The House Judiciary Committee, which held a meeting on February 3 on the enforcement of immigration laws in the U.S., invited Sheriff Paul Babeu of Pinal County, Arizona to testify. Babeu is known for his anti-immigrant views and claimed that many of the undocumented immigrants crossing the border have criminal backgrounds. Babeu is a controversial figure.
In the summer of 2014, when there was a surge of children fleeing to the United States across the Mexican border, Babeu reportedly leaked details of where some of those children would be bused in Oracle, Arizona, to receive social services. This led to chaos when about 80 anti-immigrant activists confronted school buses filled with children in the town and tried to halt the buses. Some held signs that said, “Return to Sender.” It turned out, however, that the school buses were filled with local children heading to YMCA camp. Local media chastised Babeu for stirring up trouble in the town. In response, he said that he was just informing the public.
Babeu has courted controversy on other occasions too. In 2012, when five bodies were found in a burned-out SUV in Pinal County, he declared that the deaths appeared to be related to a drug cartel. Later on, authorities learned that the incident was actually a murder-suicide of a family from Phoenix and unrelated to drugs.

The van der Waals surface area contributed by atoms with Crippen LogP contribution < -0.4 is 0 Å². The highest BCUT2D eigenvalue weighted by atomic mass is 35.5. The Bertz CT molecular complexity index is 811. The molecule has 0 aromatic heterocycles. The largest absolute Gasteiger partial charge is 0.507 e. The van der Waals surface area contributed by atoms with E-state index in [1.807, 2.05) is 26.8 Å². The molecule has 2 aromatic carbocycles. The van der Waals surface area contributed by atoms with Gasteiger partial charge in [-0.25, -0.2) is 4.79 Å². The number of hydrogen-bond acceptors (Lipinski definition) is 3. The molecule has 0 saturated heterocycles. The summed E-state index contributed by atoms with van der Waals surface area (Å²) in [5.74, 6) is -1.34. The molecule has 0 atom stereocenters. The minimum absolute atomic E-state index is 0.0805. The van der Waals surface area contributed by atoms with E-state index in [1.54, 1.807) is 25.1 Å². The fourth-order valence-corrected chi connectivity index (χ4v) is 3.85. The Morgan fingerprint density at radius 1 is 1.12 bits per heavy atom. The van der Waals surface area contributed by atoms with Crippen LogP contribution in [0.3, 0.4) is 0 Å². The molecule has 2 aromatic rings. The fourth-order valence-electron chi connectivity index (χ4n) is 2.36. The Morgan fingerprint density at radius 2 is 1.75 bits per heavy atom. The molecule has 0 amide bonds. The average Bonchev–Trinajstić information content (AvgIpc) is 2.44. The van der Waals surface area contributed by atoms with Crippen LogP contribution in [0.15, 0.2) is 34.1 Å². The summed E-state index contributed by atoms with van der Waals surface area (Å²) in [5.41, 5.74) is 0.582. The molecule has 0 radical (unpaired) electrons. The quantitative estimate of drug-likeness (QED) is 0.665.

In addition, Babeu has appeared on extremist shows. In July 2010, he was a guest on “The Political Cesspool,” a white supremacist show, where Babeu talked about immigration and bemoaned what he referred to as the invasion of Arizona. After Babeu’s appearance on the show became public, he claimed he did not know about the show’s politics.
According to media reports, he also appeared on Alex Jones’ radio show. Jones is one of the most prominent conspiracy theorist in the United States, and has been responsible for spreading and popularizing a wide variety of conspiracies, the majority espousing some form of anti-government viewpoint. Babeu reportedly spoke about an incident in which his deputy was allegedly shot by members of a Mexican drug cartel. Although Babeu exploited the deputy’s story to justify Arizona’s harsh anti-immigrant bill, SB 1070, the deputy was later fired for allegedly making false statements about the incident.